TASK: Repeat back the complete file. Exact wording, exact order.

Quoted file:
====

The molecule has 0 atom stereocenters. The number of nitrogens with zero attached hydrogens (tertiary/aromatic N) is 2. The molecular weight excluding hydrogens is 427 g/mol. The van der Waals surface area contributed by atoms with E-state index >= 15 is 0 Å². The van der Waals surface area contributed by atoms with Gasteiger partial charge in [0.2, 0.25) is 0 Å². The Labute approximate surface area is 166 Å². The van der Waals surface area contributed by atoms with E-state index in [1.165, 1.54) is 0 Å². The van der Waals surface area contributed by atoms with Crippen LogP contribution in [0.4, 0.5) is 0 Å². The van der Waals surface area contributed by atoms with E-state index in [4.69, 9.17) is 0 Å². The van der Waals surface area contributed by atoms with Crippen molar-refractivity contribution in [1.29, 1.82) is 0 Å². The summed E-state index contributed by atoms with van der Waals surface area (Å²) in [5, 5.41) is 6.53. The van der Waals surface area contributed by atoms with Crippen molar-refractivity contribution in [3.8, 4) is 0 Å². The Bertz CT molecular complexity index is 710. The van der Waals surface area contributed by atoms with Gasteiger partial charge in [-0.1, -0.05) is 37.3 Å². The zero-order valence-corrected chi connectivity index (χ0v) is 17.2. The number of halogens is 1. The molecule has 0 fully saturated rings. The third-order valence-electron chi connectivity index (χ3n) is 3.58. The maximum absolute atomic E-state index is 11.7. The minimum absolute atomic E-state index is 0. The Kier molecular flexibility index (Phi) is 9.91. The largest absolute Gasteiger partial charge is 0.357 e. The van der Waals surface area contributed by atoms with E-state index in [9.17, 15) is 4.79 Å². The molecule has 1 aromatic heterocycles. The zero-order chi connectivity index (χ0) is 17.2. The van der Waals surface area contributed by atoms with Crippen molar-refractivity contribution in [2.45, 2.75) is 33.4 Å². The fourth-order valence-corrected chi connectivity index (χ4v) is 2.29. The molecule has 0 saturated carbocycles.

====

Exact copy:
The molecule has 0 atom stereocenters. The number of nitrogens with zero attached hydrogens (tertiary/aromatic N) is 2. The molecular weight excluding hydrogens is 427 g/mol. The van der Waals surface area contributed by atoms with E-state index >= 15 is 0 Å². The van der Waals surface area contributed by atoms with Gasteiger partial charge in [0.2, 0.25) is 0 Å². The Labute approximate surface area is 166 Å². The van der Waals surface area contributed by atoms with E-state index in [1.165, 1.54) is 0 Å². The van der Waals surface area contributed by atoms with Crippen LogP contribution in [0.4, 0.5) is 0 Å². The van der Waals surface area contributed by atoms with E-state index in [4.69, 9.17) is 0 Å². The van der Waals surface area contributed by atoms with Crippen molar-refractivity contribution in [1.29, 1.82) is 0 Å². The summed E-state index contributed by atoms with van der Waals surface area (Å²) in [5, 5.41) is 6.53. The van der Waals surface area contributed by atoms with Crippen molar-refractivity contribution in [3.8, 4) is 0 Å². The Bertz CT molecular complexity index is 710. The van der Waals surface area contributed by atoms with Gasteiger partial charge in [-0.1, -0.05) is 37.3 Å². The zero-order valence-corrected chi connectivity index (χ0v) is 17.2. The number of halogens is 1. The molecule has 0 fully saturated rings. The third-order valence-electron chi connectivity index (χ3n) is 3.58. The maximum absolute atomic E-state index is 11.7. The minimum absolute atomic E-state index is 0. The Kier molecular flexibility index (Phi) is 9.91. The largest absolute Gasteiger partial charge is 0.357 e. The van der Waals surface area contributed by atoms with E-state index in [9.17, 15) is 4.79 Å². The molecule has 1 aromatic heterocycles. The zero-order chi connectivity index (χ0) is 17.2. The van der Waals surface area contributed by atoms with Crippen molar-refractivity contribution in [2.45, 2.75) is 33.4 Å². The fourth-order valence-corrected chi connectivity index (χ4v) is 2.29. The molecule has 0 saturated carbocycles.